BUREAUFor many years the principal maritime nations have
maintained organizations for making surveys of navigable waters, the issuance of charts, and the publication of
data for the benefit of mariners, but an international organization is a comparatively recent development.Prior to 1884, E. R. Knorr of the Hydrographic Office
of the United States Navy prepared an unpublished
memoir urging international action for the improvement
of the hydrographic work of various governments. In 1884, after his proposal had been rejected and he had
retired from the Hydrographic Office, Knorr published
privately a pamphlet outlining the main features of his
plan. The four main features were as follows: International co-operation in surveys of non-national waters,
establishment of an international board to have charge of
surveys of common interest, conferences of hydrographers at regular periods, and exchange of electrotype altos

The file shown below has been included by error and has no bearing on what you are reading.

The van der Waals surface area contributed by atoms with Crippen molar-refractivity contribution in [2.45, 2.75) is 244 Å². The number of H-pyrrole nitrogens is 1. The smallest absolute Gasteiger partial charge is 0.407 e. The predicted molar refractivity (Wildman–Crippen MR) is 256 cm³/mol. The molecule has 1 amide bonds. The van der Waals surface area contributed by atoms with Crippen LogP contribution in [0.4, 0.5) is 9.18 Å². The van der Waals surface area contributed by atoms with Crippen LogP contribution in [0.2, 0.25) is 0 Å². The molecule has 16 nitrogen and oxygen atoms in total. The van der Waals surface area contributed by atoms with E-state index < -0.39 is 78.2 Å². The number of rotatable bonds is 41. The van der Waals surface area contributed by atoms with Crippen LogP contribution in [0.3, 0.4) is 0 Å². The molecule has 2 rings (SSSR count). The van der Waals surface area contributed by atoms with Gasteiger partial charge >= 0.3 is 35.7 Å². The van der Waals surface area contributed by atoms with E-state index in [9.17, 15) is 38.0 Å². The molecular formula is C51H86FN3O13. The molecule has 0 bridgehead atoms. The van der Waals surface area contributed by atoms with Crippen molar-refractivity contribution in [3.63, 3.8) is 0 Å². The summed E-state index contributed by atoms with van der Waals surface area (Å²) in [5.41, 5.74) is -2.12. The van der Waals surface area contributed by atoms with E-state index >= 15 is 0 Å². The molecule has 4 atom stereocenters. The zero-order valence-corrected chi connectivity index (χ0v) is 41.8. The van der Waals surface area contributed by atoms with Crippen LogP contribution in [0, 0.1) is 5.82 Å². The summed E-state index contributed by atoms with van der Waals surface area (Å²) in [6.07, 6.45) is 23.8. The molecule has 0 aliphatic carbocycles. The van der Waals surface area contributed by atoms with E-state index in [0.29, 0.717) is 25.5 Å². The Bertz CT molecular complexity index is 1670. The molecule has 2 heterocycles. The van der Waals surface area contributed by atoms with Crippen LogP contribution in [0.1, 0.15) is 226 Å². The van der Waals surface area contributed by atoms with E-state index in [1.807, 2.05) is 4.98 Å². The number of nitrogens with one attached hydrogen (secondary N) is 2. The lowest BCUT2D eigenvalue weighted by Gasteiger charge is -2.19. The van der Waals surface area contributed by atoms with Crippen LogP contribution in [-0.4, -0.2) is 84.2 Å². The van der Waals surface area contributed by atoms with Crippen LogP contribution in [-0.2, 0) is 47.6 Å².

of original copper plate engravings.The details to be undertaken by the proposed permanent bureau were as follows:
|1. ||To exchange statements of what had been done by each
of the hydrographic institutes in the period preceding the convention and what they intended to take in hand in the period
|2. ||To discuss what hydrographic labors, inclusive of the erection of lights and planting of sea marks, are desirable and most
pressing in the parts of the globe where there is a common interest, especially in the common domain, and where the home
governments are not prepared for such work;|
Questia, a part of Gale, Cengage Learning. www.questia.com
Book title: International Organizations in Which the United States Participates.
Contributors: Laurence F. Schmeckebier - Author.
Publisher: Brookings Institution.
Place of publication: Washington, DC.
Publication year: 1935.
Page number: 283.
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